Under section 128 of ICA, the liability of surety is co-extensive that of the principal debtor that means the surety is liable to the same extent as the principal debtor. For example if the principal debtor is not liable for debt for some reason, then surety is also not liable for the same. Also, the principal debtor is discharged from his debt by the creditor for some reason then surety will be discharged too. This section depends on the contract as well. Therefore, the suretyÕs liability depends on the terms of the contract and is not liable to pay more than the principal debtor has taken.The liability of the surety is joint and connected with the principal debtor. It is the choice of the creditor to recover the amount either from the principal debtor after his default or from surety. He may file a suit against both the principal debtor and the surety or may file a suit against the surety only or the principal debtor only.
A contract of guarantee may be for an existing liability or for future liability. A contract of guarantee can be a specific guarantee (for any specific transaction only) or continuing guarantee.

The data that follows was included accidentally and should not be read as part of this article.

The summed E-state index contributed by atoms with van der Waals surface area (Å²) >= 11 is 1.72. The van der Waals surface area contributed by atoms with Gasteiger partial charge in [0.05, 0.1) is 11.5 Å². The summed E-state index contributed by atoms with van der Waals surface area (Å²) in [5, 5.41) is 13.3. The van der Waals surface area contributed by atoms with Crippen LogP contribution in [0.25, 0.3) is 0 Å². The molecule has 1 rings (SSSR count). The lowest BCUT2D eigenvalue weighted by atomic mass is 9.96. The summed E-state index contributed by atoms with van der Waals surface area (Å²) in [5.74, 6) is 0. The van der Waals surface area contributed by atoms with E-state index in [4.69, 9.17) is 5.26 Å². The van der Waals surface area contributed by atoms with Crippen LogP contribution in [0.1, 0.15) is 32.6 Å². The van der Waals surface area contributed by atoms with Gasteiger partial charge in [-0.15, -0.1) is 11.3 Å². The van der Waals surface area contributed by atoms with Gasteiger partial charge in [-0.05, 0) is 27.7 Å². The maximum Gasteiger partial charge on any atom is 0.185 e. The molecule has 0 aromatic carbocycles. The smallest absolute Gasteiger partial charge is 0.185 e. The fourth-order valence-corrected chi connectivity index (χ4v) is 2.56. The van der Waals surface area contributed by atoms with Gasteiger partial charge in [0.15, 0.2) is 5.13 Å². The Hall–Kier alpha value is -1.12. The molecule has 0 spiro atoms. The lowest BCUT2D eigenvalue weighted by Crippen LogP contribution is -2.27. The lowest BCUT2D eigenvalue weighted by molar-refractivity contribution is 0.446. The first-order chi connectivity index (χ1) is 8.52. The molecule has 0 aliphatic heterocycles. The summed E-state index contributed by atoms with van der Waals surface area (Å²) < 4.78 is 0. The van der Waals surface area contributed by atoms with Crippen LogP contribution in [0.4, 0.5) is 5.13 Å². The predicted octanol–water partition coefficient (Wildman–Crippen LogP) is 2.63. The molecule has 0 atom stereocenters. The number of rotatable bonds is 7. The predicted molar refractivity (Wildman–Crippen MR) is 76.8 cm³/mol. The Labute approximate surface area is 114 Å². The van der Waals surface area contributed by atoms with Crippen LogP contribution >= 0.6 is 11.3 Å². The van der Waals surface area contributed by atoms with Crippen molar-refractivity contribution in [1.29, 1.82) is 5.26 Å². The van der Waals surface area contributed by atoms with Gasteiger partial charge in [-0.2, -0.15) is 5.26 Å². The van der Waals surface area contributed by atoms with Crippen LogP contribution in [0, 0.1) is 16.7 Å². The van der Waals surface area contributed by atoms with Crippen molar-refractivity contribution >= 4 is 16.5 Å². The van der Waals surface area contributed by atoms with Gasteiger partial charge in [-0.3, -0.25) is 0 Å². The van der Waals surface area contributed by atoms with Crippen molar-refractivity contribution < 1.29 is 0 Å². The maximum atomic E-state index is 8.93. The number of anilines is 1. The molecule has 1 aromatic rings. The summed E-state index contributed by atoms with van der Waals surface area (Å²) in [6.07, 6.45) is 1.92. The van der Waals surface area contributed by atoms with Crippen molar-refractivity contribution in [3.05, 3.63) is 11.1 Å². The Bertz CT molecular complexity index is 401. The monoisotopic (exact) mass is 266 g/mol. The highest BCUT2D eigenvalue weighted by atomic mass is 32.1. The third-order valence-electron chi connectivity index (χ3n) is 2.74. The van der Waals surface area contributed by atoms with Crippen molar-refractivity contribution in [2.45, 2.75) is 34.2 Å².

Specific Guarantee: A specific guarantee is for a single debt or any specified transaction. It comes to an end when such debt has been paid.
Continuing Guarantee: A continuing guarantee is a type of guarantee which applies to a series of transactions.
A continuing guarantee applies to all the transactions entered into by the principal debtor until it is revoked by the surety. A continuing guarantee can be revoked anytime by surety for future transactions by giving notice to the creditors. However, the liability of a surety is not reduced for transactions entered into before such revocation of guarantee.
Reference: Section 126 of Indian Contract Act defines Contract of guarantee. It defines a contract of guarantees a contract to perform the promise or discharge the liability of a third person in case of his default.